When the South Carolina forest products industry wanted to grow their lumber on longer rotations, they needed a new market for their lumber.
Although the pulp and paper industries were viable markets, many private landowners wanted to sell their timber as sawlogs into the construction industry and bring the timber to life in buildings, having useful and protected.
In 2011, the South Carolina forest products industry asked Clemson University to help expand their market. This was the beginning of the creation of the Andy Quattlebaum Outdoor Education Center, transforming an industry.
Patricia Layton, a professor of forestry at the College of Agriculture, Forestry and Life Sciences (CAFLS), who would later become director of Clemson University’s Wood Utilization + Design Institute, began working on the issue to help forest owners.
She invited WoodWorks (which focuses on wood industry initiatives), the American Wood Council (which helps develop and understand building codes) and a few others to meet with her, Gerald Vander Mey, director of university planning and design, and John McIntyre, a capital engineer, to talk about the use of mass timber and new engineered wood materials.
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The group discussed whether there was interest in trying new engineered wood materials in a process similar to post and beam construction, what it might look like, and what the engineering and code challenges would be. . At the end of the meeting, Vander Mey said that Student Affairs was considering building a structure at Y Beach and suggested this might be a place to try it out. The area including Y Beach was part of the master plan for the west entrance to campus. The entire area was later named the Snow Family Outdoor Fitness and Wellness Complex.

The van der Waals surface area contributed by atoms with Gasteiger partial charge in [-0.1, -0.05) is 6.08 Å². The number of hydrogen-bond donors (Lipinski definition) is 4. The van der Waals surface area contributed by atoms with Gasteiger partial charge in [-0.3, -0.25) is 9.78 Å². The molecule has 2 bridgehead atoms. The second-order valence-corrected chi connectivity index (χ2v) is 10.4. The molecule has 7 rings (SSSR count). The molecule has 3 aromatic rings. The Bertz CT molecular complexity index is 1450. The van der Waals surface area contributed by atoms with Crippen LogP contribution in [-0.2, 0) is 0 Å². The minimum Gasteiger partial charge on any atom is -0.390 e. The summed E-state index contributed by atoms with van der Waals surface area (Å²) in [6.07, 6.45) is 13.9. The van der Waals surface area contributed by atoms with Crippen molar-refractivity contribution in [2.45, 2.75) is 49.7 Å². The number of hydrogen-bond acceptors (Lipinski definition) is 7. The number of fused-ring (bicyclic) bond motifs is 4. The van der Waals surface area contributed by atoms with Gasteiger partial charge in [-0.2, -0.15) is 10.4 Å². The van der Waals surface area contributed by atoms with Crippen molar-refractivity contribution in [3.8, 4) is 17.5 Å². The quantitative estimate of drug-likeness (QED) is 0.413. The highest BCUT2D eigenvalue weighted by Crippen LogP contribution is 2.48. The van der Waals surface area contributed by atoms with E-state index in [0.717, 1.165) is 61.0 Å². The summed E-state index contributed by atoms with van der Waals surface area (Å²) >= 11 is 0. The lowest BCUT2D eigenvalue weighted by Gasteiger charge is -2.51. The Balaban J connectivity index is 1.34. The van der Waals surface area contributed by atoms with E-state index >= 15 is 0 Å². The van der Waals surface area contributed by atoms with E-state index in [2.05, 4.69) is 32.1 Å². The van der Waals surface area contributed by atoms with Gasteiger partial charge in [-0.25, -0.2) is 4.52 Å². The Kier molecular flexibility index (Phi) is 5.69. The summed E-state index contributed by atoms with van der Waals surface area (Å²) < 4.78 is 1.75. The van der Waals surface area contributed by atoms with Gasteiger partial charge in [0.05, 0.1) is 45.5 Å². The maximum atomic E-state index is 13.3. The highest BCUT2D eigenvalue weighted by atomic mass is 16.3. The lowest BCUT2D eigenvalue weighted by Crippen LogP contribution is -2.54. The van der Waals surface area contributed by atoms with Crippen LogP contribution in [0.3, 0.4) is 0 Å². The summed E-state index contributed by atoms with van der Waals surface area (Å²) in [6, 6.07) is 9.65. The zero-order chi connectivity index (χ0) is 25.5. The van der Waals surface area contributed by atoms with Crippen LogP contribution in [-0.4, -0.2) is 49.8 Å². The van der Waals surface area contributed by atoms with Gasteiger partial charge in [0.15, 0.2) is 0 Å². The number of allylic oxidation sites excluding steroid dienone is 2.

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Student Affairs and the Campus Recreation Department oversee Clemson’s outdoor recreation and education program known as CORE, providing students with the opportunity to participate in outdoor activities ranging from outings from a day such as hiking on local trails, paddleboarding on the lake and white water rafting. fly fishing, skiing or sea kayaking (pre-COVID-19). Even covering bike maintenance, CORE helps students have experiences at all skill levels, so students can connect with the outdoors and develop passions for life.
What CORE needed was a place to live that was convenient for students and connected to nature, inviting and inspiring them to get involved and try new activities, an extreme upgrade from the old trailer and pigsty they used in the past.
With lake access and two premium courts that serve club and intramural sports, the Snow Family Outdoor Fitness and Wellness Complex provided an excellent base for students to engage on campus and presented a location ideal for housing such a leisure facility.
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With a prime location chosen for their new facility, the student affairs team began interviewing architects. They sought out partners who were committed to letting them participate in the design, as campus recreation facilities are very specific. Facilities must serve multiple functions and programs and be able to adapt to future recreational trends.
“When building a recreation facility on campus, budgets are limited and you need to make good use of the space and understand its impact from a recreational perspective,” Fiocchi said. “We have a strong fitness and wellness program, so we wanted to be able to take advantage of the unique beauty of this area to offer classes. When we entered the design process, we really drove the feature. As beautiful as the setup is, it is very functional and can be used for many different things.
Give the example